We also headed out a couple of days later to Jockey Plaza
. This was exactly like the shopping centres we have back home. All the global brands were represented. After we'd wandered around, though not spending anything as most of it was way out of our price range, we tried to get a taxi back into town. As we looked like foreigners they tried the "lets multiply the price by 10 trick" to which we declined and wandered into the back streets to catch a local bus. The local buses here are great and super cheap. Traveling on the local buses for the two weeks we were in Lima was fun, though a lot of people getting on the buses gave us a double take, surprised to see a couple of backpackers on the local transport. It seems most backpackers get taxis everywhere in town. Oh yeah for dinner one night we decided to go to a place called Roky's. It was a sit down fast food chicken restaurant and seemed okay. Megs ordered off the menu while Rick noticed a poster with a special and pointed that out to the waiter for his meal. When it came time to pay the bill the waiter scribbled something on to a bit of scrap paper and verbally said what we thought was 33 Sol. After handing over a 50 Sol note and 3 Sol change we continued chatting whilst waiting for the change. After waiting ages we questioned the waiter who conveniently didn't understand what we were saying. He then grabbed another guy who told us the meal had cost 53 Sol and there would be no change. This seemed absurdly expensive as Megan's meal of a steak had cost only 17 Sol and Rick had only ordered a chicken wrap
. We questioned it and he then said Meg had actually ordered a porterhouse steak which was about 30 Sol, this was easily refuted as the t-bone was left on the plate still sitting on the table. He also tried to convince us that Rick's wrap was the same price as a steak! Hardly likely so we argued and argued and threatened to speak to the manager in our poor Spanish and eventually he returned 20 Sol and we went on our way. We would recommend avoiding the place if you're ever in Lima. It seems they should be called Roky-the-Rip-Off as they like to rip off gringos.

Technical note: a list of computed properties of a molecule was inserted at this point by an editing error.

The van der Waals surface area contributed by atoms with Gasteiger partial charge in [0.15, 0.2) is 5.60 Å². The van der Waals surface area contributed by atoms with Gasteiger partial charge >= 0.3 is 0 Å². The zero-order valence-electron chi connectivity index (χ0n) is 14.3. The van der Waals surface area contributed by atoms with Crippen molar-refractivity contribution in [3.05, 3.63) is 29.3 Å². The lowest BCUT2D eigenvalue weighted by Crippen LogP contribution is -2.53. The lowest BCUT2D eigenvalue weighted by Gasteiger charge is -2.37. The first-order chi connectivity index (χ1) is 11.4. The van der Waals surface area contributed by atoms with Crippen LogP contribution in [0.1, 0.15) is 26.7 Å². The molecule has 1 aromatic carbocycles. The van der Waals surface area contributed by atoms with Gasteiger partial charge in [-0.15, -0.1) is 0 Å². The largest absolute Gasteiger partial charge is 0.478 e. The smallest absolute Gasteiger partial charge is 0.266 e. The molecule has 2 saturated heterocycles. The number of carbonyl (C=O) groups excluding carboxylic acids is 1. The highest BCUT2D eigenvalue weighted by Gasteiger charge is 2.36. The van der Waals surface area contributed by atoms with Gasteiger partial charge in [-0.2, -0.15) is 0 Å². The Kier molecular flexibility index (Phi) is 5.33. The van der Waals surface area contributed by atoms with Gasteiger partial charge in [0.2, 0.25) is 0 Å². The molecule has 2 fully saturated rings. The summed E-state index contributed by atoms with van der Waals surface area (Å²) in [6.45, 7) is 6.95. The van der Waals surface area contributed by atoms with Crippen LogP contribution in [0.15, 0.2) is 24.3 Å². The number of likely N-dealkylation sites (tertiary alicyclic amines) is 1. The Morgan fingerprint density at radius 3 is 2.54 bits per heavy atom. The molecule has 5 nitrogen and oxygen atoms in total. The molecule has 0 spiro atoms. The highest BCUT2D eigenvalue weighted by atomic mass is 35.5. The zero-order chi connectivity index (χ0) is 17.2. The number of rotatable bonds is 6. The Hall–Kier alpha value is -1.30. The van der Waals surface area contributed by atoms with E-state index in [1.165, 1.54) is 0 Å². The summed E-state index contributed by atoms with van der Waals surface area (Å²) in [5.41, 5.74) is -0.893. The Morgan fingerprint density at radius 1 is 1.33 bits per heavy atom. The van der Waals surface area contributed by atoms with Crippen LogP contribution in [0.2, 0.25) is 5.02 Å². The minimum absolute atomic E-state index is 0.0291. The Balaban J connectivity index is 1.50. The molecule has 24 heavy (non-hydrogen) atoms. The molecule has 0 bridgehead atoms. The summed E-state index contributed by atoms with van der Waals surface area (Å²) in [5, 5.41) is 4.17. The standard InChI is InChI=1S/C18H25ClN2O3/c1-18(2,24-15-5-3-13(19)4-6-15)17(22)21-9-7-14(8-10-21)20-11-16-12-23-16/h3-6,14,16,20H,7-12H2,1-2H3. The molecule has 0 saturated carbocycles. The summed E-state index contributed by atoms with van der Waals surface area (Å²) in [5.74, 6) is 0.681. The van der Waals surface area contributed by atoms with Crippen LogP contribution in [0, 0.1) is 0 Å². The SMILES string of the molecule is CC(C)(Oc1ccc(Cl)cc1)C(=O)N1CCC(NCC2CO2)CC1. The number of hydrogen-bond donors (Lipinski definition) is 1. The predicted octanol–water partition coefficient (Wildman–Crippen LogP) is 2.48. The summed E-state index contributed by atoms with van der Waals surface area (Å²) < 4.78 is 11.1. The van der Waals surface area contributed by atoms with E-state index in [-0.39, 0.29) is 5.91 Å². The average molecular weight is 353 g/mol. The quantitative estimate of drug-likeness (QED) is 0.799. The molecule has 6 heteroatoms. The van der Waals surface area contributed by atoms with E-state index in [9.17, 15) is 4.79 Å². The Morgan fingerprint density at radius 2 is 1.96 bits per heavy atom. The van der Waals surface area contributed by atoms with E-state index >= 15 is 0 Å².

Wandering around town we've always felt safe even though sometimes there are police everywhere all kitted out in riot gear. Maybe we've become immune to seeing strange things but we don't seem to be worried by situations that others feel are unsafe. The massive China Town markets were a bargain and worth visiting. If you need it you can find it there, somewhere.
One highlight of Lima was we went to see a movie in English. We hadn't seen a movie since Oxford back in the UK. The movie was Los Infiltrados (we've found out its actually called The Departed in English) with Spanish subtitles. The theatre was about half full but it was just great to see a movie again, this time in English. Walking back to the hotel we walked down the main mall, to the calls of "Friend! Friend!", "Amigo!" and "Hey Gringo!"; the usual catch cries of touts trying to flog you something. It was funny but walking down the crowded mall at night we didn't feel that safe. Ironically turning down a dark dingy back street we felt a hell of a lot better, making our way back to the hotel.
Yes two weeks doing not much in Lima. After the bus ride back to Lima we figured we'd stay for a while and recharge our batteries. Lima is an interesting place and after the obligatory rate negotiation we thought why not stay and maybe head north at a later date. They gave us a six bed dorm room to ourselves and after a couple of days of sleeping on the wooden bases (the mattresses were so thin they didn't need to bother with them) we moved across to another room. As we were in a capital city Megan as usual had to hit the shops so we jumped in a taxi and headed out to Miraflores and the famous Larcomar Plaza, sitting in the cliffs overlooking the beach. We weren't really impressed by Larcomar, so walked up one of the main streets into downtown Miraflores. Miraflores was an interesting place full of traveling gringos, but we liked the cheap clothing stores.